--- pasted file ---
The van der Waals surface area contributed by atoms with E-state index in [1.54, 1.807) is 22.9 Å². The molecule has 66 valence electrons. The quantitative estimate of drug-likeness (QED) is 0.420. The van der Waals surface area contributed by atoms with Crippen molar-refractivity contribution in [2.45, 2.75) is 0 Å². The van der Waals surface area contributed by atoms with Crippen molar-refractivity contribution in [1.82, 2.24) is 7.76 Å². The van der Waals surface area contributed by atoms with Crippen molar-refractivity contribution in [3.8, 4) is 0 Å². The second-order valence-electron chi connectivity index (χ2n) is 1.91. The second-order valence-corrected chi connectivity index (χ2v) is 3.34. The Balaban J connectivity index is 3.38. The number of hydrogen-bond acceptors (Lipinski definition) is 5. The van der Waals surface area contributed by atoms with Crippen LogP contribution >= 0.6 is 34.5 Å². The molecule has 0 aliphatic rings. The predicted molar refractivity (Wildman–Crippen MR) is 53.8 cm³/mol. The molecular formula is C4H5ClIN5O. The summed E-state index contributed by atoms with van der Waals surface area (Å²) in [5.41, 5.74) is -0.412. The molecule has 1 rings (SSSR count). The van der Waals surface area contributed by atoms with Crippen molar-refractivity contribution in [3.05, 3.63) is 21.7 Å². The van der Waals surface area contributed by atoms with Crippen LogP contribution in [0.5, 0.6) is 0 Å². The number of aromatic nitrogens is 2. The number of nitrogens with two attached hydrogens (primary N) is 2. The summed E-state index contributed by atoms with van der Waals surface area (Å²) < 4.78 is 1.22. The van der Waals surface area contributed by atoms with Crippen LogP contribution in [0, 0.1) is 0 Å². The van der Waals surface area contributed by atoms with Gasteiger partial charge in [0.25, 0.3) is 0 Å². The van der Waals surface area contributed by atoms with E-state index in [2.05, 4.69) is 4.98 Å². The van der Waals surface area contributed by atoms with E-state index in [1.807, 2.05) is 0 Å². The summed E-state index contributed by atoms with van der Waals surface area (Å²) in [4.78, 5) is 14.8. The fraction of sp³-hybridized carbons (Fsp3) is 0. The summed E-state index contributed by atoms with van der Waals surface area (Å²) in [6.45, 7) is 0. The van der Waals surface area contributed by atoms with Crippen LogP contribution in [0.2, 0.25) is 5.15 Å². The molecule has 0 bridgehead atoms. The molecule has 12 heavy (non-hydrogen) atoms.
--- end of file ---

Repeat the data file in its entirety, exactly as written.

The van der Waals surface area contributed by atoms with E-state index in [1.54, 1.807) is 22.9 Å². The molecule has 66 valence electrons. The quantitative estimate of drug-likeness (QED) is 0.420. The van der Waals surface area contributed by atoms with Crippen molar-refractivity contribution in [2.45, 2.75) is 0 Å². The van der Waals surface area contributed by atoms with Crippen molar-refractivity contribution in [1.82, 2.24) is 7.76 Å². The van der Waals surface area contributed by atoms with Crippen molar-refractivity contribution in [3.8, 4) is 0 Å². The second-order valence-electron chi connectivity index (χ2n) is 1.91. The second-order valence-corrected chi connectivity index (χ2v) is 3.34. The Balaban J connectivity index is 3.38. The number of hydrogen-bond acceptors (Lipinski definition) is 5. The van der Waals surface area contributed by atoms with Crippen LogP contribution >= 0.6 is 34.5 Å². The molecule has 0 aliphatic rings. The predicted molar refractivity (Wildman–Crippen MR) is 53.8 cm³/mol. The molecular formula is C4H5ClIN5O. The summed E-state index contributed by atoms with van der Waals surface area (Å²) in [5.41, 5.74) is -0.412. The molecule has 1 rings (SSSR count). The van der Waals surface area contributed by atoms with Crippen molar-refractivity contribution in [3.05, 3.63) is 21.7 Å². The van der Waals surface area contributed by atoms with Crippen LogP contribution in [0.5, 0.6) is 0 Å². The number of aromatic nitrogens is 2. The number of nitrogens with two attached hydrogens (primary N) is 2. The summed E-state index contributed by atoms with van der Waals surface area (Å²) < 4.78 is 1.22. The van der Waals surface area contributed by atoms with Crippen LogP contribution in [0, 0.1) is 0 Å². The van der Waals surface area contributed by atoms with Gasteiger partial charge in [0.25, 0.3) is 0 Å². The van der Waals surface area contributed by atoms with E-state index in [2.05, 4.69) is 4.98 Å². The van der Waals surface area contributed by atoms with E-state index in [1.807, 2.05) is 0 Å². The summed E-state index contributed by atoms with van der Waals surface area (Å²) in [4.78, 5) is 14.8. The fraction of sp³-hybridized carbons (Fsp3) is 0. The summed E-state index contributed by atoms with van der Waals surface area (Å²) in [6.45, 7) is 0. The van der Waals surface area contributed by atoms with Crippen LogP contribution in [0.2, 0.25) is 5.15 Å². The molecule has 0 bridgehead atoms. The molecule has 12 heavy (non-hydrogen) atoms.